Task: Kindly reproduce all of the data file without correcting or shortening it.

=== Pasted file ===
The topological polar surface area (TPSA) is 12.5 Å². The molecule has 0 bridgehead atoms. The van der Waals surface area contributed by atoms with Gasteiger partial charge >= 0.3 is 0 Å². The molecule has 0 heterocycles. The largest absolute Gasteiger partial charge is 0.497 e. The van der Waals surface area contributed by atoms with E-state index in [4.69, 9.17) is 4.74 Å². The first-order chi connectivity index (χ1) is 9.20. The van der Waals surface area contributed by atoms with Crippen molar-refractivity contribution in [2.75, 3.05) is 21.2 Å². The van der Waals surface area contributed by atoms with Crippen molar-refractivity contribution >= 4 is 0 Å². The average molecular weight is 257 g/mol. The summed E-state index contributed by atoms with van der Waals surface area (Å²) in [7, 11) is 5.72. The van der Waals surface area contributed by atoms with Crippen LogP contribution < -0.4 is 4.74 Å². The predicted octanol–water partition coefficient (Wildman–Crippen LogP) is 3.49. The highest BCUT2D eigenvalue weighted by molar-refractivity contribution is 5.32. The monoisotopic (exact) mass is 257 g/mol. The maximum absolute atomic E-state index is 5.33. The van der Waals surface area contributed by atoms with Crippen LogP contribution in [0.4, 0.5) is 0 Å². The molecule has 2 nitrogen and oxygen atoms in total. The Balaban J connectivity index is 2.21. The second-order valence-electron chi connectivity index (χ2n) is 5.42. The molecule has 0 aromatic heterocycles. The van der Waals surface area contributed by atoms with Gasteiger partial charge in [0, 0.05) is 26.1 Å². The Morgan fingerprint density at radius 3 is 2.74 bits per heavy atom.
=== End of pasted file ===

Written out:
The topological polar surface area (TPSA) is 12.5 Å². The molecule has 0 bridgehead atoms. The van der Waals surface area contributed by atoms with Gasteiger partial charge >= 0.3 is 0 Å². The molecule has 0 heterocycles. The largest absolute Gasteiger partial charge is 0.497 e. The van der Waals surface area contributed by atoms with E-state index in [4.69, 9.17) is 4.74 Å². The first-order chi connectivity index (χ1) is 9.20. The van der Waals surface area contributed by atoms with Crippen molar-refractivity contribution in [2.75, 3.05) is 21.2 Å². The van der Waals surface area contributed by atoms with Crippen molar-refractivity contribution >= 4 is 0 Å². The average molecular weight is 257 g/mol. The summed E-state index contributed by atoms with van der Waals surface area (Å²) in [7, 11) is 5.72. The van der Waals surface area contributed by atoms with Crippen LogP contribution < -0.4 is 4.74 Å². The predicted octanol–water partition coefficient (Wildman–Crippen LogP) is 3.49. The highest BCUT2D eigenvalue weighted by molar-refractivity contribution is 5.32. The monoisotopic (exact) mass is 257 g/mol. The maximum absolute atomic E-state index is 5.33. The van der Waals surface area contributed by atoms with Crippen LogP contribution in [0.4, 0.5) is 0 Å². The molecule has 2 nitrogen and oxygen atoms in total. The Balaban J connectivity index is 2.21. The second-order valence-electron chi connectivity index (χ2n) is 5.42. The molecule has 0 aromatic heterocycles. The van der Waals surface area contributed by atoms with Gasteiger partial charge in [0, 0.05) is 26.1 Å². The Morgan fingerprint density at radius 3 is 2.74 bits per heavy atom.